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160613Re: How do non-English speaking linguists do interlinears?

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  • Benct Philip Jonsson
    May 10, 2009
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      Sai Emrys skrev:
      > English-derived formalisms (like FEM and SG, possibly even 'the' since
      > Japanese doesn't really have it [the closest I can think of is 'that'
      > and 'this'])?
      >
      > Or is English the official metalanguage of all linguists worldwide?
      > (Somehow I doubt it.)
      >

      IMLE from works written in Scandinavian languages
      and German the general usage is to use
      Scandinavian/German translations of the
      formalisms, even if the difference often is
      minimal due to it all being Latin in the first
      place; e.g. you will see ACK and KNJV rather than
      ACC and SBJV. To me as an (albeit rather
      anti-unnecessary-loans) Swedish speaker using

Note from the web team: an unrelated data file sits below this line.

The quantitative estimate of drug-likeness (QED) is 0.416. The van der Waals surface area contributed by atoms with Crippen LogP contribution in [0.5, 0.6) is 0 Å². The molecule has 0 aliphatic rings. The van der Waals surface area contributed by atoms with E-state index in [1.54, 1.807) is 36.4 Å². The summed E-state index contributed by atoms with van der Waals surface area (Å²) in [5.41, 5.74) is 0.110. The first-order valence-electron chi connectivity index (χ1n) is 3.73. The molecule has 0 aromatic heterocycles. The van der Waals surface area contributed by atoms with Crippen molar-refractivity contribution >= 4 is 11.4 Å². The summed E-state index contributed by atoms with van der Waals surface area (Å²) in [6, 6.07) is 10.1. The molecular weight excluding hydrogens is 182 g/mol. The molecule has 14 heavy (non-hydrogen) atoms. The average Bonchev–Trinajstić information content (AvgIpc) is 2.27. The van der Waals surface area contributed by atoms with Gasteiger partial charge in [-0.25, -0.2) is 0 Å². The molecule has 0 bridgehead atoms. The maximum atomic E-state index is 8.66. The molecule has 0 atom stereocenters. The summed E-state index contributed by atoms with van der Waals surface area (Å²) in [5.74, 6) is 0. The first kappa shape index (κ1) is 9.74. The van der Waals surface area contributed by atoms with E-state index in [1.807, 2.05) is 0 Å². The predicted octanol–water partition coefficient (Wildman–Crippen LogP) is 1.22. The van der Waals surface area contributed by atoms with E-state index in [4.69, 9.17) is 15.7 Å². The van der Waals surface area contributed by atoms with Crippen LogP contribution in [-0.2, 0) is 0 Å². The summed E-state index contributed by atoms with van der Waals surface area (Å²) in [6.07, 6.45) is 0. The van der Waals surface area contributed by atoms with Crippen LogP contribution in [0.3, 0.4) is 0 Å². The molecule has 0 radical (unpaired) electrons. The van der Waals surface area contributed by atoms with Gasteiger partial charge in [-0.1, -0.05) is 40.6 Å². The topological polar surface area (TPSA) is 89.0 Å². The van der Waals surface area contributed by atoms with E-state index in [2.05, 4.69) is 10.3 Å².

English formalisms wouldn't feel right in a text
      written in Swedish. This said some formalisms
      are actually used as 'loan acronyms', notably NP
      even though the expansion _nominalfras_ is always
      used. IIRC I've seen MF some time and found it odd.

      I'm afraid I haven't seen (or at least not taken
      note of and remembered) what Icelandic authors do,
      but I can'n imagine them using e.g. MASC, FEM, NTR
      rather than KK KVK HK -- i.e. I'd expect them to
      use the standard Icelandic dictionary
      abbreviations put into upper case!

      What do Russian authors do? I can't imagine them
      using English either...

      /BP 8^)>
      --
      Benct Philip Jonsson -- melroch atte melroch dotte se
      ~~~~~~~~~~~~~~~~~~~~~~~~~~~~~~~~~~~~~~~~~~~~~~~~~~
      "C'est en vain que nos Josués littéraires crient
      à la langue de s'arrêter; les langues ni le soleil
      ne s'arrêtent plus. Le jour où elles se *fixent*,
      c'est qu'elles meurent." (Victor Hugo)
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